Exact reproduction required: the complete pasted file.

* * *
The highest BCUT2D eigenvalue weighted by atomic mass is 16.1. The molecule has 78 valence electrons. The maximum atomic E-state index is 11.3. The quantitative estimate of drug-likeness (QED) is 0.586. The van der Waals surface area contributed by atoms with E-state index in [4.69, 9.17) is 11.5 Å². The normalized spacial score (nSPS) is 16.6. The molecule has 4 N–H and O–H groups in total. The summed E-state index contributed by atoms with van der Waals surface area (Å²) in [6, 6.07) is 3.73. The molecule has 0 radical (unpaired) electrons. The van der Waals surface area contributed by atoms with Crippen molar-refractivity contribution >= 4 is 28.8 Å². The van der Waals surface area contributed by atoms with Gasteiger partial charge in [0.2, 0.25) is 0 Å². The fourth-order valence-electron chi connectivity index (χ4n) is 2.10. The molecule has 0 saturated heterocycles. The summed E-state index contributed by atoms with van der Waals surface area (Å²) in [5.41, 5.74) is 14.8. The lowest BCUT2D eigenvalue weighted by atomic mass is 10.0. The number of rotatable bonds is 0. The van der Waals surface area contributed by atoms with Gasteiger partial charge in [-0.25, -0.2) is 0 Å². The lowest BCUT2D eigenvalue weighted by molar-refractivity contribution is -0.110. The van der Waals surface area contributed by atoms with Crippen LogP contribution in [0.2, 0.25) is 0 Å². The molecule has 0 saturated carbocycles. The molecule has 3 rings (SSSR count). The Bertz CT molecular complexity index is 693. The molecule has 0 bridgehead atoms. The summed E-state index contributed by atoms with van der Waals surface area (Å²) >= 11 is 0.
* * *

The highest BCUT2D eigenvalue weighted by atomic mass is 16.1. The molecule has 78 valence electrons. The maximum atomic E-state index is 11.3. The quantitative estimate of drug-likeness (QED) is 0.586. The van der Waals surface area contributed by atoms with E-state index in [4.69, 9.17) is 11.5 Å². The normalized spacial score (nSPS) is 16.6. The molecule has 4 N–H and O–H groups in total. The summed E-state index contributed by atoms with van der Waals surface area (Å²) in [6, 6.07) is 3.73. The molecule has 0 radical (unpaired) electrons. The van der Waals surface area contributed by atoms with Crippen molar-refractivity contribution >= 4 is 28.8 Å². The van der Waals surface area contributed by atoms with Gasteiger partial charge in [0.2, 0.25) is 0 Å². The fourth-order valence-electron chi connectivity index (χ4n) is 2.10. The molecule has 0 saturated heterocycles. The summed E-state index contributed by atoms with van der Waals surface area (Å²) in [5.41, 5.74) is 14.8. The lowest BCUT2D eigenvalue weighted by atomic mass is 10.0. The number of rotatable bonds is 0. The van der Waals surface area contributed by atoms with Gasteiger partial charge in [-0.25, -0.2) is 0 Å². The lowest BCUT2D eigenvalue weighted by molar-refractivity contribution is -0.110. The van der Waals surface area contributed by atoms with Crippen LogP contribution in [0.2, 0.25) is 0 Å². The molecule has 0 saturated carbocycles. The molecule has 3 rings (SSSR count). The Bertz CT molecular complexity index is 693. The molecule has 0 bridgehead atoms. The summed E-state index contributed by atoms with van der Waals surface area (Å²) >= 11 is 0.